Jude Treder-Wolff's story "Behind The Mask" - about how she (mis)handled the anxiety of being a novice therapist at a community mental health center was featured on the RISK! live show and podcast. Click here to listen

"Storytelling is the most powerful way put ideas int the world today" Robert McAfee Brown Everyone's life experiences are the "stuff" of stories. In working with an idea for a story we may discover more about the meaning of an event or experience than we knew before, and in that way stories can have a transformative effect on how we look at ourselves and at life. We can become heroes of our own stories, or we can see how others are heroes because of a deeper look at their impact on us. Events and experiences shape us and through crafting a story to share with others we can more fully internalize our own power to shape their meaning. This power is something that makes us more uniquely ourselves.

Authenticity is what makes storytelling the unique art form that it is.

The power of the story is in the struggle.If you are telling about winning a race, the heart of the story is in all the reason success was unlikely, how those obstacles were expressed and how they were overcome. If you tell about a failure or heartbreak, the heart of the story is in coming to terms with this and how you are changed by it.

Create mental images for the listener through detail and color.
Think of your story as made up of two elements: the forward motion of the narrative (this happened, then this, then this, etc.) and the color (everything else, including descriptions, sounds, smells, and emotions). Make sure you include both!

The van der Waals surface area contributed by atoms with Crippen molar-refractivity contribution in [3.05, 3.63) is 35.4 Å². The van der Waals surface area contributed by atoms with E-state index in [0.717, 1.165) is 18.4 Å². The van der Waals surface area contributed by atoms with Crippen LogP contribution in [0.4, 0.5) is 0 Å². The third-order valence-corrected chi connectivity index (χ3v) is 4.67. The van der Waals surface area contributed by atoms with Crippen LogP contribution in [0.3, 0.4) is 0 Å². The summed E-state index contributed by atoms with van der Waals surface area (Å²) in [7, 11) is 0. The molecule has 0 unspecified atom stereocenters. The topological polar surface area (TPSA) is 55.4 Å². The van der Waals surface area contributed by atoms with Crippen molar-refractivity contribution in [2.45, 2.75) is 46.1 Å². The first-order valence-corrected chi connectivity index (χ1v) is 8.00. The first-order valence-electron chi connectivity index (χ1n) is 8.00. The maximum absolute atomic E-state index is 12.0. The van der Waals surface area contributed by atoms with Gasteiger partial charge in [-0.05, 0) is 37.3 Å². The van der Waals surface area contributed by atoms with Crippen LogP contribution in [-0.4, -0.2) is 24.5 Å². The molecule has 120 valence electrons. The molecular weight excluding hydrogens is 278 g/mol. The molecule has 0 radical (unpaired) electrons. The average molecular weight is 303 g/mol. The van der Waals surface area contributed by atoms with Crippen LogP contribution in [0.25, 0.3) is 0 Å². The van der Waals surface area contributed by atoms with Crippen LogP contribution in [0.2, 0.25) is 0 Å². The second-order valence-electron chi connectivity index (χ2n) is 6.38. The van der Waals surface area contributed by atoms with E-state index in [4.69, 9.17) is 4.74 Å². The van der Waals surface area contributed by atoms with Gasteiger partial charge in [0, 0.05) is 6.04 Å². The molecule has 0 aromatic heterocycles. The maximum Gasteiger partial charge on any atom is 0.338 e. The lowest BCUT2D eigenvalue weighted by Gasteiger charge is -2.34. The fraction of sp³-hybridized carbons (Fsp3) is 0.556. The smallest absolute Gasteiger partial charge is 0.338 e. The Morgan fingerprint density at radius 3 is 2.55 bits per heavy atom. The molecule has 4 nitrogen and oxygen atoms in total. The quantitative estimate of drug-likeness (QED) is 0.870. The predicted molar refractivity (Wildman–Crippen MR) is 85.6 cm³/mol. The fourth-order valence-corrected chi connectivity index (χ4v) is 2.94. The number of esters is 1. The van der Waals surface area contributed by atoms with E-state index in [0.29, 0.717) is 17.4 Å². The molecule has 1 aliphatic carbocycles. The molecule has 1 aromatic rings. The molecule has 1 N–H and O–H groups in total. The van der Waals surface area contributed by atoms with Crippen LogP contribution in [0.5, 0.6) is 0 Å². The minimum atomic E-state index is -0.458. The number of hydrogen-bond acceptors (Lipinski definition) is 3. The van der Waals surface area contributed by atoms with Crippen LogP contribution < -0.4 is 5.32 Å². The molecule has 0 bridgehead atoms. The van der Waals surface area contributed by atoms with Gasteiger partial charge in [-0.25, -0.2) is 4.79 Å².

Take the listener through an emotional experience. Share your internal thoughts and feelings as well as the events in the story.

Open with a scene to focus attention on a specific moment in time that sets the stakes of the story.

Create scenes with dialogue between you and other characters in the story.
The audience will follow the narrative best if there are enough scenes with emotion and character to balance out the descriptive parts that connect them. Example: "I see my sister looking at me with a look of horror on her face, and I say 'its this outfit, isn't it. You can tell me the truth. I look like a cake topper in this dress.' And she says 'you look like a cake topper in that dress.' And I say 'why would you say something so mean????"

Craft the story by deciding what the climax will be and working back from that. What is the emotional turning point, shift or transformation that occurs?

If the most powerful moment in the story is finally approaching a crush for a first date and being rewarded with a "yes" build the story so we not only care deeply about the stakes but cannot see ahead to the outcome. Every beat of a story is compelling if we are emotionally engaged and care about the stakes. Jude%20with%20Iowa%20teens%20in%20circle Jude%20with%20Iowa%20teens

In August 2018 Jude Treder Wolff coached a group of teens from Carroll, IA to find and develop stories for the stage using real experiences from their lives. Special thanks to Sonia Cuvelier Walsh of Serendipity Acting Studios who brought the teens to NYC for an exciting experience of seeing shows and learning about theater.

For storytelling coaching contact Jude Treder Wolff at judetrederwolff@gmail.com or call 631 366 4265.

(mostly) TRUE THINGS was featured in a great article about how storytelling shows boost local business in the Long Island Business News.


Lifestage, Inc is involved with Teen Storytelling projects in New York and around the country. You can see some of the results of a recent teen storytelling show in this video:


Fios TV did a segment about (mostly) TRUE THINGS and the intersection between storytelling and mental health.